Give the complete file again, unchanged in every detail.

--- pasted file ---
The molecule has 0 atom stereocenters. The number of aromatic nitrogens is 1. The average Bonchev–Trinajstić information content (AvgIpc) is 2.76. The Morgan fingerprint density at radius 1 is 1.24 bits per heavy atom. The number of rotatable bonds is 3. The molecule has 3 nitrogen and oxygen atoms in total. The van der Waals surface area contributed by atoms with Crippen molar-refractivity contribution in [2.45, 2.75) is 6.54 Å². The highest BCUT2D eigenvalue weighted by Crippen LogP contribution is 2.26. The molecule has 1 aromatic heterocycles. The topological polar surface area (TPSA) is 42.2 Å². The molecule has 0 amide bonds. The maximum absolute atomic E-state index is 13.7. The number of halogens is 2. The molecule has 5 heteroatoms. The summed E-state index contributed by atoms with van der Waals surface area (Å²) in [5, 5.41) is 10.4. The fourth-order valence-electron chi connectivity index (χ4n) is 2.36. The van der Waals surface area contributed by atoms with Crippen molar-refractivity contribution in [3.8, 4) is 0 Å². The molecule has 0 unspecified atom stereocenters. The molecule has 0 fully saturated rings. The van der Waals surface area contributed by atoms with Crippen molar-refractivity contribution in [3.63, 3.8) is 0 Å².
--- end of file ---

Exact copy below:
The molecule has 0 atom stereocenters. The number of aromatic nitrogens is 1. The average Bonchev–Trinajstić information content (AvgIpc) is 2.76. The Morgan fingerprint density at radius 1 is 1.24 bits per heavy atom. The number of rotatable bonds is 3. The molecule has 3 nitrogen and oxygen atoms in total. The van der Waals surface area contributed by atoms with Crippen molar-refractivity contribution in [2.45, 2.75) is 6.54 Å². The highest BCUT2D eigenvalue weighted by Crippen LogP contribution is 2.26. The molecule has 1 aromatic heterocycles. The topological polar surface area (TPSA) is 42.2 Å². The molecule has 0 amide bonds. The maximum absolute atomic E-state index is 13.7. The number of halogens is 2. The molecule has 5 heteroatoms. The summed E-state index contributed by atoms with van der Waals surface area (Å²) in [5, 5.41) is 10.4. The fourth-order valence-electron chi connectivity index (χ4n) is 2.36. The van der Waals surface area contributed by atoms with Crippen molar-refractivity contribution in [3.8, 4) is 0 Å². The molecule has 0 unspecified atom stereocenters. The molecule has 0 fully saturated rings. The van der Waals surface area contributed by atoms with Crippen molar-refractivity contribution in [3.63, 3.8) is 0 Å².